In the opening pages of The Mind is Flat, Chater works through various imagined scenarios of Anna Karenina’s suicide, concluding that even if she was a real person, we could never know why she decided to end her life, because any attempt at an explanation would be an act of fiction. Even if a journalist, Chater writes, approached her on the bridge and asked her to spare a moment to reflect on why she was doing what she was doing, he or she would not get much of a response. It’s true, they probably wouldn’t. But this would mainly be because they would be asking someone in overwhelming distress for a story. If, instead, a healthcare professional approached Anna and sensitively enquired into how she felt, they might, as often happens, get a reply that went something like, ‘It’s all too much’, or various other entirely informative insights into her current mental state.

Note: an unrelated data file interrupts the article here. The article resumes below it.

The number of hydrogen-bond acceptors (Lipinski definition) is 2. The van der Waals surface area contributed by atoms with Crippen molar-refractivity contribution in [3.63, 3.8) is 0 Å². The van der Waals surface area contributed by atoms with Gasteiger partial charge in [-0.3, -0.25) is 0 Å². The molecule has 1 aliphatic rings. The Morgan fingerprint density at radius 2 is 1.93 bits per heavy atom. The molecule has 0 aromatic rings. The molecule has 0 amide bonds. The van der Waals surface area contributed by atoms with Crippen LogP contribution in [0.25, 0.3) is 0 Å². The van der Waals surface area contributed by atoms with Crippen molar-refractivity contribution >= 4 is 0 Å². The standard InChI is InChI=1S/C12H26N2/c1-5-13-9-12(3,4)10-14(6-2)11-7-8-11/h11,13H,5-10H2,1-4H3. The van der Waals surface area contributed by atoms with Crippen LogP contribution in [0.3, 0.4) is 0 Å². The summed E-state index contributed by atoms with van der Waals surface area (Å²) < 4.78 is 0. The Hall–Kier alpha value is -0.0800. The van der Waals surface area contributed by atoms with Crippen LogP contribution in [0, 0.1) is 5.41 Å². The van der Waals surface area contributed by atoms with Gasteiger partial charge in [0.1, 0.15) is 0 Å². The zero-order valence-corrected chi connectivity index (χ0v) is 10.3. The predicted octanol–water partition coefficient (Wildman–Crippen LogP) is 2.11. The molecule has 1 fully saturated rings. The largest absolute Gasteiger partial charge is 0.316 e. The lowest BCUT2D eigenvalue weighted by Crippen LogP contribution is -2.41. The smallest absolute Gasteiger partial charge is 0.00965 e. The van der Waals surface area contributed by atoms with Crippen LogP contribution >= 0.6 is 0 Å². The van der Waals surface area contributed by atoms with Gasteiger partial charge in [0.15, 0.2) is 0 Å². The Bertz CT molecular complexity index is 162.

Subsequently, let’s say Anna was referred to a contemporary psychodynamic therapy service within the NHS, the assessing clinician may find out that she had a higher than usual number of Adverse Childhood Experiences (neglect, trauma, loss, abuse) coupled with several recent changes or losses in her life. They would then know from clinical and epidemiological research that this increases her risk of suicidality, as well as predicting a range of other physical and psychological difficulties. This would all be factored into a tentative hypothesis about her current dilemmas, which would be triangulated against the therapist’s experience in the therapy room with Anna, as well as information from her significant current relationships.